(AFP) - Retiring All Blacks captain Richie McCaw paid an emotional tribute to Jonah Lomu on Thursday (Nov 19), saying people the world over were hurting after the legendary winger's shock death.
McCaw said Lomu's humility even after he became a superstar set an example the All Blacks still aspired to, while New Zealand Rugby chief Steve Tew credited him with saving the game of rugby union.
Announcing his long-anticipated retirement, McCaw opened his Wellington press conference with a minute's silence for Lomu, who died on Wednesday aged 40.
McCaw said lining up beside him on his international debut in Ireland was one of the highlights of his 148-Test career as he had worshipped the player since the 1995 World Cup in South Africa.
"I remember watching that World Cup and going into that World Cup final (thinking) 'just get the ball to Jonah'," he said.
"That's the impact he had on a young fella like myself.
"Then you hear the stories that he was the reason that a lot of the big money came into the game, to get hold of him."
McCaw has been hailed as the greatest rugby player of all time after a 15-year career that included a record 148 Test caps, two World Cup wins and three World Rugby player of the year awards.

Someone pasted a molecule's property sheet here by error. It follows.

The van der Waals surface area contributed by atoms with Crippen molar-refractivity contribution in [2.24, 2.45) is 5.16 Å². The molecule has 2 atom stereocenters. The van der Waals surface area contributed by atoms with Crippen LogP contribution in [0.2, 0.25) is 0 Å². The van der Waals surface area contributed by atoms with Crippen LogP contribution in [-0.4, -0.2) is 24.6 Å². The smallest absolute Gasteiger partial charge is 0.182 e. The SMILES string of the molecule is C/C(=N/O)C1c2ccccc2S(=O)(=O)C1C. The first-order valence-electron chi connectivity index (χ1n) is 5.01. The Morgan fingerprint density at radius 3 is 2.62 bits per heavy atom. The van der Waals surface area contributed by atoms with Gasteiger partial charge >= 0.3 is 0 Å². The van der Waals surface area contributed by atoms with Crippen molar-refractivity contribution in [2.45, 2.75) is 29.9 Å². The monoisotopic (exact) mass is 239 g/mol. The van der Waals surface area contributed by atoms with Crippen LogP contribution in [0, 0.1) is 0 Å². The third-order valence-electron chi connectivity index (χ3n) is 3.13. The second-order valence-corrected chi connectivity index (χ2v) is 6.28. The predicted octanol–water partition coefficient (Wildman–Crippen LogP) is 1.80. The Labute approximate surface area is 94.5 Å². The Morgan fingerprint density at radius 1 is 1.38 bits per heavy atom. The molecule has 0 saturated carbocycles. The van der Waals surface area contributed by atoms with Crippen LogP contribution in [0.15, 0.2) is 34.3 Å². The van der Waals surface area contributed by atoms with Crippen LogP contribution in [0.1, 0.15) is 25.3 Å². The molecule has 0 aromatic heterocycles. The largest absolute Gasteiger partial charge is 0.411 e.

But Lomu is remembered as perhaps the most exciting, sending a jolt through crowds when he took the ball as fans wondered whether he would speed away from opponents or simply trample over them.
All Blacks coach Steve Hansen said if it was not for the kidney disease that eventually claimed his life, Lomu might be the player being talked about as the best ever, rather than McCaw.
"He was a phenomenal athlete and could do things that other people couldn't do that's recognised by the whole world," he said.
Tew said Lomu was at this thrilling best in 1995, when the game was struggling with the transition to professionalism and its very existence was threatened.
"The things that Jonah achieved, particularly in a couple of games, raised the eyebrows of some people who had a significant amount of money," he said.
"That was at the point where the game was about to be lost. If the potential for the game hadn't have been demonstrated by Jonah, we might well not be sitting here."
Rugby legend, never confirmed, is that seeing Lomu in 1995 convinced media magnate Rupert Murdoch about rugby's potential and he subsequently signed a major deal for southern hemisphere television rights.
McCaw admitted he agonised over the timing of his retirement announcement, less than 24 hours after Lomu's death, but decided to proceed and pay his respects.
He said Lomu may have paved the way for rugby's commercialisation but he never let fame go to his head, a trait current players tried to emulate.
"He was the superstar and I think the way he held himself paved the way for what's expected for the rest of the New Zealand rugby players and All Blacks who have gone since," he said.